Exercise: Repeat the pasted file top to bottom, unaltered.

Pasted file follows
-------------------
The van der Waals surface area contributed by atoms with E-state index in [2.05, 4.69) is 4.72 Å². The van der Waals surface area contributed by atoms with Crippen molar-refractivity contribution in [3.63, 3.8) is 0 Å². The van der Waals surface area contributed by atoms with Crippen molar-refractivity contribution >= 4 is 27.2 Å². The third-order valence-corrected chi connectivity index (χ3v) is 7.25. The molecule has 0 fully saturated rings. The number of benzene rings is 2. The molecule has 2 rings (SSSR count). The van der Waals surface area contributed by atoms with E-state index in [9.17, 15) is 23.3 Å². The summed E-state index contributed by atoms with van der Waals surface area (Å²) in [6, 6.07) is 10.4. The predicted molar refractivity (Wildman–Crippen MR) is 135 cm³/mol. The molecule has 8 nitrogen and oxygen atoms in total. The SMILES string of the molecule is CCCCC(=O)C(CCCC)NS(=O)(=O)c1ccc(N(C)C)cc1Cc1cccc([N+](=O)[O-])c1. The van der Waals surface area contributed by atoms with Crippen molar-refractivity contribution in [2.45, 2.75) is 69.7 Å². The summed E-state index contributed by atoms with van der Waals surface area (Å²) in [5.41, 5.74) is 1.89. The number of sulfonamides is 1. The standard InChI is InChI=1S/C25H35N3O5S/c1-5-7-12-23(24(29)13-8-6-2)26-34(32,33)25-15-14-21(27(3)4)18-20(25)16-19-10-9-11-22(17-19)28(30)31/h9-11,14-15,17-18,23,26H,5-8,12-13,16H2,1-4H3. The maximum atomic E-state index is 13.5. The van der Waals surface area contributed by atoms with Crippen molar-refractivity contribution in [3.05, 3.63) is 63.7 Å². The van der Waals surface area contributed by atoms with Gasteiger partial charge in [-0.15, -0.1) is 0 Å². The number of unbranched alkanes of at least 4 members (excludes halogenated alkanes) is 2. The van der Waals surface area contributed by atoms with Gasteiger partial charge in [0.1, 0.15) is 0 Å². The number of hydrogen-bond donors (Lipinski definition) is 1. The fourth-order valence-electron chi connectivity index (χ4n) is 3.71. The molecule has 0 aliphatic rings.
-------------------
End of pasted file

The van der Waals surface area contributed by atoms with E-state index in [2.05, 4.69) is 4.72 Å². The van der Waals surface area contributed by atoms with Crippen molar-refractivity contribution in [3.63, 3.8) is 0 Å². The van der Waals surface area contributed by atoms with Crippen molar-refractivity contribution >= 4 is 27.2 Å². The third-order valence-corrected chi connectivity index (χ3v) is 7.25. The molecule has 0 fully saturated rings. The number of benzene rings is 2. The molecule has 2 rings (SSSR count). The van der Waals surface area contributed by atoms with E-state index in [9.17, 15) is 23.3 Å². The summed E-state index contributed by atoms with van der Waals surface area (Å²) in [6, 6.07) is 10.4. The predicted molar refractivity (Wildman–Crippen MR) is 135 cm³/mol. The molecule has 8 nitrogen and oxygen atoms in total. The SMILES string of the molecule is CCCCC(=O)C(CCCC)NS(=O)(=O)c1ccc(N(C)C)cc1Cc1cccc([N+](=O)[O-])c1. The van der Waals surface area contributed by atoms with Crippen molar-refractivity contribution in [2.45, 2.75) is 69.7 Å². The summed E-state index contributed by atoms with van der Waals surface area (Å²) in [5.41, 5.74) is 1.89. The number of sulfonamides is 1. The standard InChI is InChI=1S/C25H35N3O5S/c1-5-7-12-23(24(29)13-8-6-2)26-34(32,33)25-15-14-21(27(3)4)18-20(25)16-19-10-9-11-22(17-19)28(30)31/h9-11,14-15,17-18,23,26H,5-8,12-13,16H2,1-4H3. The maximum atomic E-state index is 13.5. The van der Waals surface area contributed by atoms with Crippen molar-refractivity contribution in [3.05, 3.63) is 63.7 Å². The van der Waals surface area contributed by atoms with Gasteiger partial charge in [-0.15, -0.1) is 0 Å². The number of unbranched alkanes of at least 4 members (excludes halogenated alkanes) is 2. The van der Waals surface area contributed by atoms with Gasteiger partial charge in [0.1, 0.15) is 0 Å². The number of hydrogen-bond donors (Lipinski definition) is 1. The fourth-order valence-electron chi connectivity index (χ4n) is 3.71. The molecule has 0 aliphatic rings.